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Why does thyroid gland enlarge both in hypothyroidism and hyperthyroidism?
Hypothyroid goitre is due to lack of iodine in diet and hyperthyroid goitre (Exopthalmic goitre, Grave's disease) is due to oversecretion of thyroxine, or Thyroid stimulating Hormone. How does these two apparently opposite effects produce similar physical manifestation of the disorder (symptom) i.e is the enlargement of the thyroid gland?

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I would bet it has to do with retaining water and/or minerals. –  fredsbend Jan 14 at 0:55
    
Check this out. It is a very similar question. –  biogirl Jan 15 at 13:37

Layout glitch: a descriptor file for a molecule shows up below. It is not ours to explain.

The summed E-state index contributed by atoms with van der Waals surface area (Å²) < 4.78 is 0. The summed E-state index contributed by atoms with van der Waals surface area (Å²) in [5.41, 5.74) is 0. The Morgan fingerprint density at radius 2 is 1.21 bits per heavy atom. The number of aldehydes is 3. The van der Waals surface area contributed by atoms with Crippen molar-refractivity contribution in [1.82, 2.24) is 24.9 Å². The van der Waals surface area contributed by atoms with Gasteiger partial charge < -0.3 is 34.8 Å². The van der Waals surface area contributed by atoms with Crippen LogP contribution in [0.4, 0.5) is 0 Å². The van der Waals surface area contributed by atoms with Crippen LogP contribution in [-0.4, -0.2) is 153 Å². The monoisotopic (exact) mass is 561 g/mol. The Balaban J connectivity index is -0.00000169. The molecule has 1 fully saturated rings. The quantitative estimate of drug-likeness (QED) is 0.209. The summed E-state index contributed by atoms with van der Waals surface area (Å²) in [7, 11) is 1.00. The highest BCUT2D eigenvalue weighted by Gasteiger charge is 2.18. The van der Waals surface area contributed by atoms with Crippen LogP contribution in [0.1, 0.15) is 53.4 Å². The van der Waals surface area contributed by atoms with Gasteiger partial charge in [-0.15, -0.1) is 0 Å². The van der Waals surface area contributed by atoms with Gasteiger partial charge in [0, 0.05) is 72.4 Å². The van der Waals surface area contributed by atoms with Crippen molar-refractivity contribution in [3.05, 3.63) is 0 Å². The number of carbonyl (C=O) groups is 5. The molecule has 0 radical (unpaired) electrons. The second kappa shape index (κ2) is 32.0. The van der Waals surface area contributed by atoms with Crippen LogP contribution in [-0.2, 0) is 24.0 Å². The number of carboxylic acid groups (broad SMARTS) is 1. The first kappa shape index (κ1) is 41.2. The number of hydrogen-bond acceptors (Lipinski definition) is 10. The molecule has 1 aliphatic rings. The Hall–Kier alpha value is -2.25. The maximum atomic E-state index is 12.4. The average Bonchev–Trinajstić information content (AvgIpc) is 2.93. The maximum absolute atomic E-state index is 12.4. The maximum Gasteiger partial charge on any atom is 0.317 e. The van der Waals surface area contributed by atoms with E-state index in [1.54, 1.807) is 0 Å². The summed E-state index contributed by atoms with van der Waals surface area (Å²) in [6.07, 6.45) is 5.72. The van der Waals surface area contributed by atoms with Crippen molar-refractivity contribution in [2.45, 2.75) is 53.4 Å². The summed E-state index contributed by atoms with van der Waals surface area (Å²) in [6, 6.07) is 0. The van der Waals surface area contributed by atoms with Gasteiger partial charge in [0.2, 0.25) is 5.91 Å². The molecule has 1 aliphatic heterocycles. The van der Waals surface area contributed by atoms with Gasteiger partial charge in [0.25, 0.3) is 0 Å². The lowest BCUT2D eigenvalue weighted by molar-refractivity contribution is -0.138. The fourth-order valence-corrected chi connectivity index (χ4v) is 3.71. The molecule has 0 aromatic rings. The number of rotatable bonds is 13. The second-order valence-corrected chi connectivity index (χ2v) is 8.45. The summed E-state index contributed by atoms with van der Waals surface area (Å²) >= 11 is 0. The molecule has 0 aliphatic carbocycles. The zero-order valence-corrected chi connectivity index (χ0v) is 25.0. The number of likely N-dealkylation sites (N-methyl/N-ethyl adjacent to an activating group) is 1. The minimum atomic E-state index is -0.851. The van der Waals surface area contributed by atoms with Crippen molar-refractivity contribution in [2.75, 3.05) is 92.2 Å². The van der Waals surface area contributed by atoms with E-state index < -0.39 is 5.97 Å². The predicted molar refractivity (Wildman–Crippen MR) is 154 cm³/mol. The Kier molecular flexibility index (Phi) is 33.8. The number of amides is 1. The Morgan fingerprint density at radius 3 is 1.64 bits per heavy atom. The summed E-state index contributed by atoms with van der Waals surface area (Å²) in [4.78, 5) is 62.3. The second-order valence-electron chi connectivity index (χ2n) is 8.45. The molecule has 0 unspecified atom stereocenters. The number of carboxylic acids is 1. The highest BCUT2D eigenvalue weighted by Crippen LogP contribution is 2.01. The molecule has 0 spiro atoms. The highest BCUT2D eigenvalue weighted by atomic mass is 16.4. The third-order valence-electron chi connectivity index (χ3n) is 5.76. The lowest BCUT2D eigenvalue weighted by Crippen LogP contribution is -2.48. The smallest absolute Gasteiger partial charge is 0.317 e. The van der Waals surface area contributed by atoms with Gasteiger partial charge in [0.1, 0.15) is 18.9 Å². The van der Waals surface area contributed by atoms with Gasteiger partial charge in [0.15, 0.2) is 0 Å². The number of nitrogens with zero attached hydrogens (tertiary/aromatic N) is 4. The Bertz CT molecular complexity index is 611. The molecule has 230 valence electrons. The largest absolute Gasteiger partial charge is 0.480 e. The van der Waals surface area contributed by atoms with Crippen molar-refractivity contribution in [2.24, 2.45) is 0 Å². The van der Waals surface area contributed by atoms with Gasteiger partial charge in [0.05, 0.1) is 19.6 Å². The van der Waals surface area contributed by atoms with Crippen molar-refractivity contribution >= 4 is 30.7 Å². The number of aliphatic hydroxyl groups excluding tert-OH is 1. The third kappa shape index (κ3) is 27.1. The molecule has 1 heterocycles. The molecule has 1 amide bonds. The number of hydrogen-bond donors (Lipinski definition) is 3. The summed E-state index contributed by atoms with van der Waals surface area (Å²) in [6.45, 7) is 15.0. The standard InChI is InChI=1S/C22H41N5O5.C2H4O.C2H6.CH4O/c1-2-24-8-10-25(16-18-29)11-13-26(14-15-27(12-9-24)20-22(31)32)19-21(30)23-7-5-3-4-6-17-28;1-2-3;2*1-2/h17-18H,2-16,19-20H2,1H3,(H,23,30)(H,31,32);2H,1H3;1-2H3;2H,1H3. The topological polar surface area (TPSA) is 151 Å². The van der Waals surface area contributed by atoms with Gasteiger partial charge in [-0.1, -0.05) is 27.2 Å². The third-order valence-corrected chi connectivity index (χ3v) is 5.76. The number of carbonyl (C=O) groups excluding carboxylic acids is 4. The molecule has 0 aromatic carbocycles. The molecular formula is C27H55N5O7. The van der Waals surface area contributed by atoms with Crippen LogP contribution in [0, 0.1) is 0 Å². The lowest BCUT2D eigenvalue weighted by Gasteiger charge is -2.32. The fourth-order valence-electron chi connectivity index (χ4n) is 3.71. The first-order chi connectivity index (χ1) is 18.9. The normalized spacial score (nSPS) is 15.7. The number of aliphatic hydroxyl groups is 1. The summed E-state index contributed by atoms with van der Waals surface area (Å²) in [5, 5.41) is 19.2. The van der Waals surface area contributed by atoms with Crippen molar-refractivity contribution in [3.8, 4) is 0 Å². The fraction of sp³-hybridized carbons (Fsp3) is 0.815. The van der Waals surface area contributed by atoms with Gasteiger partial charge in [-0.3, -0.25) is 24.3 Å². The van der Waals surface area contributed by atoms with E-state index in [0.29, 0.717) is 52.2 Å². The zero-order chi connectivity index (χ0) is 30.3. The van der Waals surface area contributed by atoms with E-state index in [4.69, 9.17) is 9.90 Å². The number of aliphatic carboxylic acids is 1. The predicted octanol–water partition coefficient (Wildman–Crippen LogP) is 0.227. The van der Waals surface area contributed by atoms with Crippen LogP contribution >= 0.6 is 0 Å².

1 Answer 1

The primary activity of the thyroid gland is to concentrate iodine from the blood to make thyroid hormone. The gland cannot make enough thyroid hormone if it does not have enough iodine. Therefore, with iodine deficiency the individual will become hypothyroid. Consequently, the pituitary gland in the brain senses the thyroid hormone level is too low and sends a signal to the thyroid. This signal is called thyroid stimulating hormone (TSH). As the name implies, this hormone stimulates the thyroid to produce thyroid hormone and to grow in size.

In Graves' disease one’s immune system produces a protein, called thyroid stimulating immunoglobulin (TSI). As with TSH, TSI stimulates the thyroid gland to enlarge producing a goiter. However, TSI also stimulates the thyroid to make too much thyroid hormone (causes hyperthyroidism). Since the pituitary senses too much thyroid hormone, it stops secreting TSH. In spite of this the thyroid gland continues to grow and make thyroid hormone. Therefore, Graves’ disease produces a goiter and hyperthyroidism.

Source: American Thyroid Association. What is a Goiter - Causes

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